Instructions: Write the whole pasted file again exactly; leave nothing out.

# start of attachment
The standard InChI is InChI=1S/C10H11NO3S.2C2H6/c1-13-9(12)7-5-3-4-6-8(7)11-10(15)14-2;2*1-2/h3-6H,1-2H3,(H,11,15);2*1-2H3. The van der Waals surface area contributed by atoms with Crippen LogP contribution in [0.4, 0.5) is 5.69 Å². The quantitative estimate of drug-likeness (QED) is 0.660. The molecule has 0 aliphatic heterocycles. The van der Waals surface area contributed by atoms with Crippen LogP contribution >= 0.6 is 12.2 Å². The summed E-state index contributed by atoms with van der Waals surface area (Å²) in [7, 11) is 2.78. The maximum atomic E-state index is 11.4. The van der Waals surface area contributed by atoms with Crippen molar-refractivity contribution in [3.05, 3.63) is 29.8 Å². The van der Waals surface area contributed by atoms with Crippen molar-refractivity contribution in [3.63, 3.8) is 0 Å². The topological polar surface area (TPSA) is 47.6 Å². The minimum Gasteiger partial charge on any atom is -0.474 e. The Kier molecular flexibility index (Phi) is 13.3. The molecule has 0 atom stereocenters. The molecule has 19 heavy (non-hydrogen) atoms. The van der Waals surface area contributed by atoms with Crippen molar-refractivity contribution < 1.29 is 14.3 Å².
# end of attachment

The standard InChI is InChI=1S/C10H11NO3S.2C2H6/c1-13-9(12)7-5-3-4-6-8(7)11-10(15)14-2;2*1-2/h3-6H,1-2H3,(H,11,15);2*1-2H3. The van der Waals surface area contributed by atoms with Crippen LogP contribution in [0.4, 0.5) is 5.69 Å². The quantitative estimate of drug-likeness (QED) is 0.660. The molecule has 0 aliphatic heterocycles. The van der Waals surface area contributed by atoms with Crippen LogP contribution >= 0.6 is 12.2 Å². The summed E-state index contributed by atoms with van der Waals surface area (Å²) in [7, 11) is 2.78. The maximum atomic E-state index is 11.4. The van der Waals surface area contributed by atoms with Crippen molar-refractivity contribution in [3.05, 3.63) is 29.8 Å². The van der Waals surface area contributed by atoms with Crippen molar-refractivity contribution in [3.63, 3.8) is 0 Å². The topological polar surface area (TPSA) is 47.6 Å². The minimum Gasteiger partial charge on any atom is -0.474 e. The Kier molecular flexibility index (Phi) is 13.3. The molecule has 0 atom stereocenters. The molecule has 19 heavy (non-hydrogen) atoms. The van der Waals surface area contributed by atoms with Crippen molar-refractivity contribution < 1.29 is 14.3 Å².